Heiress Plotted 19 Grisly Crimes. Investigation Underway.
Note: Francis Glessner Lee was a member of the Glessner family that owned The Rocks in Bethlehem, NH, which was subsequently given to the Society for the Protection of New Hampshire Forests to conserve the 1400 acres of fields and forests. The Forest Society manages the property as a Conservation Education Center and Christmas Tree Farm: http://www.therocks.org/
WASHINGTON — I would make a lousy detective. This became as clear as a bloody footprint to me last week, as I walked through “Murder Is Her Hobby” at the Renwick Gallery of the Smithsonian American Art Museum, an exhibition of 19 miniature crime scenes created by Frances Glessner Lee in the 1940s and ’50s as training tools for police investigators. The models, meticulously handcrafted by Lee, are known as ‘‘The Nutshell Studies of Unexplained Death.’’ Nearly all are owned by the Harvard Medical School and on loan from the Maryland Office of the Chief Medical Examiner, where they live, and continue to teach, some 70 years on.
I encourage you to drop what you’re doing and go to see them, before they go back into seclusion after the show closes on Jan. 28. The Nutshells are not only ingenious devices for the instruction of crime scene examiners, they are a body of imaginative work that would have established any artist’s career and place in art history.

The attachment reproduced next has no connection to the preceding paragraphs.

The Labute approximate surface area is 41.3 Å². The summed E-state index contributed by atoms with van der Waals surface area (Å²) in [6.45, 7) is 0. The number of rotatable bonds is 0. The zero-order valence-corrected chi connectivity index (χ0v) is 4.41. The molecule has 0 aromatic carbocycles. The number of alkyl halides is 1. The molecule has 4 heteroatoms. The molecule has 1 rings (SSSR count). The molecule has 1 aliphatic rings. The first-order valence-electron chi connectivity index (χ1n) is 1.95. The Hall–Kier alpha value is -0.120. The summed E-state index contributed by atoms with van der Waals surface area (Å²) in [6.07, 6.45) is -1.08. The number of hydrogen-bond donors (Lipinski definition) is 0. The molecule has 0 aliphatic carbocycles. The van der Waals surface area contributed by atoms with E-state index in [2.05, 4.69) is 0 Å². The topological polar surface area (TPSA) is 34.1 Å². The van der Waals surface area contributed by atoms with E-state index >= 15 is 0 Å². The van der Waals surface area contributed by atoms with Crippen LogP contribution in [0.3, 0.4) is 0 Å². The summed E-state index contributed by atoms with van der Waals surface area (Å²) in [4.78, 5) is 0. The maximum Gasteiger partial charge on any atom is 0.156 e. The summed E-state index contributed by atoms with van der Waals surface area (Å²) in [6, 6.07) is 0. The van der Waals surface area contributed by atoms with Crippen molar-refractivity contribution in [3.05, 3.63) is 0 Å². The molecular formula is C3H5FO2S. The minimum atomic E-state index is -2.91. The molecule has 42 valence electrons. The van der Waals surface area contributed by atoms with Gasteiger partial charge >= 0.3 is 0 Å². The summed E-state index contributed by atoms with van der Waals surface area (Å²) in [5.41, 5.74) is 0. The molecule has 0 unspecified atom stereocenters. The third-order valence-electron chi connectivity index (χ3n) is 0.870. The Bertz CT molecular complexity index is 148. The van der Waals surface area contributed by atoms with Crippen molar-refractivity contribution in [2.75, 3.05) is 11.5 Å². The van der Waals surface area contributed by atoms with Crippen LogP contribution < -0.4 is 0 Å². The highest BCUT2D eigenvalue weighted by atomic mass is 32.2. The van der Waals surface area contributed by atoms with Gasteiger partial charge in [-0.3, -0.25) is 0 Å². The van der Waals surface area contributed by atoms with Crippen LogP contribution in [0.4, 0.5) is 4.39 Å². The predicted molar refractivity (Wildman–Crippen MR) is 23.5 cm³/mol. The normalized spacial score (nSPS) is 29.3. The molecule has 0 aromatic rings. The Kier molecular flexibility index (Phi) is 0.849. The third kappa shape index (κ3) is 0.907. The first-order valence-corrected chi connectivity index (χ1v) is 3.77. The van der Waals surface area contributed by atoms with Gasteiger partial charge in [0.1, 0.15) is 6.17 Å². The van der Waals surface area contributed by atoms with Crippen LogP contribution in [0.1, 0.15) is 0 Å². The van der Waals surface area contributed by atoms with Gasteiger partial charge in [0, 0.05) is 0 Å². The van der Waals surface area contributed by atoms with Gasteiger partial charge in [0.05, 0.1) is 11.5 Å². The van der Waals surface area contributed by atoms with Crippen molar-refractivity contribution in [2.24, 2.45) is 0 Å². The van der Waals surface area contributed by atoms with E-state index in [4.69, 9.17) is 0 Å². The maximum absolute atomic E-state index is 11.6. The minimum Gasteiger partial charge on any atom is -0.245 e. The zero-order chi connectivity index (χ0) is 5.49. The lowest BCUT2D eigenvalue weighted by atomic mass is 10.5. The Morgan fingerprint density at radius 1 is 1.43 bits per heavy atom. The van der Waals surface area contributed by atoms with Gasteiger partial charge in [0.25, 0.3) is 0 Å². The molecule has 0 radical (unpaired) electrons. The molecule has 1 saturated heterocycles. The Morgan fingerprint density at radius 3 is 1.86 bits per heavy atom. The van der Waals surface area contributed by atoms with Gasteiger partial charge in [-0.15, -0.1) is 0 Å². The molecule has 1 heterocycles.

Ms. Lee was not a schooled artist. She was a rich, frustrated woman in her 60s when she began them, and almost belligerent in her pursuit of a place in the infant field of forensic science. Lee shared its passion about the deceptions of crime and the need for truth in investigation. Entry to this professional realm was a double-locked door: men, and in particular police, held the keys. The majority of the victims in the Nutshells are women, found in their homes.